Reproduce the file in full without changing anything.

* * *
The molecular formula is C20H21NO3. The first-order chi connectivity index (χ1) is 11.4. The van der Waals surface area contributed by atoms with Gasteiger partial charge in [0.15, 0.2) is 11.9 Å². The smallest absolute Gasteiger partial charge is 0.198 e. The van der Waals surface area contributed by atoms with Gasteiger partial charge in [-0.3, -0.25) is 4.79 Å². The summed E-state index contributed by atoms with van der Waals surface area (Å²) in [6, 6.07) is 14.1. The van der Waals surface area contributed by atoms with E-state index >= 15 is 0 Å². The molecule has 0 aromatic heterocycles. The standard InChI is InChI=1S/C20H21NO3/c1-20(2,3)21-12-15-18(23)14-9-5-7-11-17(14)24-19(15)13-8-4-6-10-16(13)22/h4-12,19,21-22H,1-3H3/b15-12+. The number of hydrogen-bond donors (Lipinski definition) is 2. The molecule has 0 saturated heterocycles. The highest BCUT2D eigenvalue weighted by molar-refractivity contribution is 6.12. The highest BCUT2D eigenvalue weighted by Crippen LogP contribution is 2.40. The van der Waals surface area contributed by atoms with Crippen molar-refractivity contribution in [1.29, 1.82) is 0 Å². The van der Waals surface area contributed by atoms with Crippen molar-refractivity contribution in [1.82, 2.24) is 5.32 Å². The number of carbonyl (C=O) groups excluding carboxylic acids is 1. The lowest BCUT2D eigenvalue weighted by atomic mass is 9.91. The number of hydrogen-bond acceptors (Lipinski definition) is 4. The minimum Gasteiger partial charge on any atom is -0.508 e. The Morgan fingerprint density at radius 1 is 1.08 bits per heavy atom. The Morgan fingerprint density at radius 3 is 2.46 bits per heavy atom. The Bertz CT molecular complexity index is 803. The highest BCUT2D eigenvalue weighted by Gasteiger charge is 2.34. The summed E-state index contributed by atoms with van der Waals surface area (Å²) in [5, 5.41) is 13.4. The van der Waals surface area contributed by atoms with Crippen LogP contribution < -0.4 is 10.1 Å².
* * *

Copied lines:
The molecular formula is C20H21NO3. The first-order chi connectivity index (χ1) is 11.4. The van der Waals surface area contributed by atoms with Gasteiger partial charge in [0.15, 0.2) is 11.9 Å². The smallest absolute Gasteiger partial charge is 0.198 e. The van der Waals surface area contributed by atoms with Gasteiger partial charge in [-0.3, -0.25) is 4.79 Å². The summed E-state index contributed by atoms with van der Waals surface area (Å²) in [6, 6.07) is 14.1. The van der Waals surface area contributed by atoms with E-state index >= 15 is 0 Å². The molecule has 0 aromatic heterocycles. The standard InChI is InChI=1S/C20H21NO3/c1-20(2,3)21-12-15-18(23)14-9-5-7-11-17(14)24-19(15)13-8-4-6-10-16(13)22/h4-12,19,21-22H,1-3H3/b15-12+. The number of hydrogen-bond donors (Lipinski definition) is 2. The molecule has 0 saturated heterocycles. The highest BCUT2D eigenvalue weighted by molar-refractivity contribution is 6.12. The highest BCUT2D eigenvalue weighted by Crippen LogP contribution is 2.40. The van der Waals surface area contributed by atoms with Crippen molar-refractivity contribution in [1.29, 1.82) is 0 Å². The van der Waals surface area contributed by atoms with Crippen molar-refractivity contribution in [1.82, 2.24) is 5.32 Å². The number of carbonyl (C=O) groups excluding carboxylic acids is 1. The lowest BCUT2D eigenvalue weighted by atomic mass is 9.91. The number of hydrogen-bond acceptors (Lipinski definition) is 4. The minimum Gasteiger partial charge on any atom is -0.508 e. The Morgan fingerprint density at radius 1 is 1.08 bits per heavy atom. The Morgan fingerprint density at radius 3 is 2.46 bits per heavy atom. The Bertz CT molecular complexity index is 803. The highest BCUT2D eigenvalue weighted by Gasteiger charge is 2.34. The summed E-state index contributed by atoms with van der Waals surface area (Å²) in [5, 5.41) is 13.4. The van der Waals surface area contributed by atoms with Crippen LogP contribution < -0.4 is 10.1 Å².